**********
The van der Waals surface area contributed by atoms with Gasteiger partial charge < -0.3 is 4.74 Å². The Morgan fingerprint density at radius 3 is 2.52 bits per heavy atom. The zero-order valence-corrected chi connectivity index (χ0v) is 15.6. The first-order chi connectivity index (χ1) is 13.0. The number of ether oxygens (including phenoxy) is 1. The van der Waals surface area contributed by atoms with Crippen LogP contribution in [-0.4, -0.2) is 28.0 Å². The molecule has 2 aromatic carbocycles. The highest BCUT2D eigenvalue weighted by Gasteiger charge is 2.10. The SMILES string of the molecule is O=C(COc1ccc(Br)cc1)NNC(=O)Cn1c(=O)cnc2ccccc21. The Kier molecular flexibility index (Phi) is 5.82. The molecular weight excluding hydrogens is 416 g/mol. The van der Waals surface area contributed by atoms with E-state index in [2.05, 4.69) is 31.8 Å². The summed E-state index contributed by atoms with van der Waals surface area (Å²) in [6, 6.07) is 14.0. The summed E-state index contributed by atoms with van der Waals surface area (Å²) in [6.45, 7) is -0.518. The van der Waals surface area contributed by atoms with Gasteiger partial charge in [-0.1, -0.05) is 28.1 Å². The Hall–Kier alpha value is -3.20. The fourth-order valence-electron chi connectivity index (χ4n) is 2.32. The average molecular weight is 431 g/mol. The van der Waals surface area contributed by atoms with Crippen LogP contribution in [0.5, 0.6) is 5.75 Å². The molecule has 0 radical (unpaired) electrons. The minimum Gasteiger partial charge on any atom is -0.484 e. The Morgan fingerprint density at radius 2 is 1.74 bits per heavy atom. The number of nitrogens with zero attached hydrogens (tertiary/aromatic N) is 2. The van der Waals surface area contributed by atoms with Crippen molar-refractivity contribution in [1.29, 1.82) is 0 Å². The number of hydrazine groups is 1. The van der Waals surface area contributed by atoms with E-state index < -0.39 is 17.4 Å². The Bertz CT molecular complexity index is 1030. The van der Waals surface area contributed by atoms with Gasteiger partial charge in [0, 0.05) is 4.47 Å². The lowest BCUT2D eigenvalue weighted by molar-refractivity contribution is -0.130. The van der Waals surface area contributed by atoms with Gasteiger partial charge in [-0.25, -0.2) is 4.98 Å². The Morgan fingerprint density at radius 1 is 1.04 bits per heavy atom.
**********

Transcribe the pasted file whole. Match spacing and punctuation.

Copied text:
The van der Waals surface area contributed by atoms with Gasteiger partial charge < -0.3 is 4.74 Å². The Morgan fingerprint density at radius 3 is 2.52 bits per heavy atom. The zero-order valence-corrected chi connectivity index (χ0v) is 15.6. The first-order chi connectivity index (χ1) is 13.0. The number of ether oxygens (including phenoxy) is 1. The van der Waals surface area contributed by atoms with Crippen LogP contribution in [-0.4, -0.2) is 28.0 Å². The molecule has 2 aromatic carbocycles. The highest BCUT2D eigenvalue weighted by Gasteiger charge is 2.10. The SMILES string of the molecule is O=C(COc1ccc(Br)cc1)NNC(=O)Cn1c(=O)cnc2ccccc21. The Kier molecular flexibility index (Phi) is 5.82. The molecular weight excluding hydrogens is 416 g/mol. The van der Waals surface area contributed by atoms with E-state index in [2.05, 4.69) is 31.8 Å². The summed E-state index contributed by atoms with van der Waals surface area (Å²) in [6, 6.07) is 14.0. The summed E-state index contributed by atoms with van der Waals surface area (Å²) in [6.45, 7) is -0.518. The van der Waals surface area contributed by atoms with Gasteiger partial charge in [-0.1, -0.05) is 28.1 Å². The Hall–Kier alpha value is -3.20. The fourth-order valence-electron chi connectivity index (χ4n) is 2.32. The average molecular weight is 431 g/mol. The van der Waals surface area contributed by atoms with Crippen LogP contribution in [0.5, 0.6) is 5.75 Å². The molecule has 0 radical (unpaired) electrons. The minimum Gasteiger partial charge on any atom is -0.484 e. The Morgan fingerprint density at radius 2 is 1.74 bits per heavy atom. The number of nitrogens with zero attached hydrogens (tertiary/aromatic N) is 2. The van der Waals surface area contributed by atoms with Crippen molar-refractivity contribution in [1.29, 1.82) is 0 Å². The number of hydrazine groups is 1. The van der Waals surface area contributed by atoms with E-state index < -0.39 is 17.4 Å². The Bertz CT molecular complexity index is 1030. The van der Waals surface area contributed by atoms with Gasteiger partial charge in [0, 0.05) is 4.47 Å². The lowest BCUT2D eigenvalue weighted by molar-refractivity contribution is -0.130. The van der Waals surface area contributed by atoms with Gasteiger partial charge in [-0.25, -0.2) is 4.98 Å². The Morgan fingerprint density at radius 1 is 1.04 bits per heavy atom.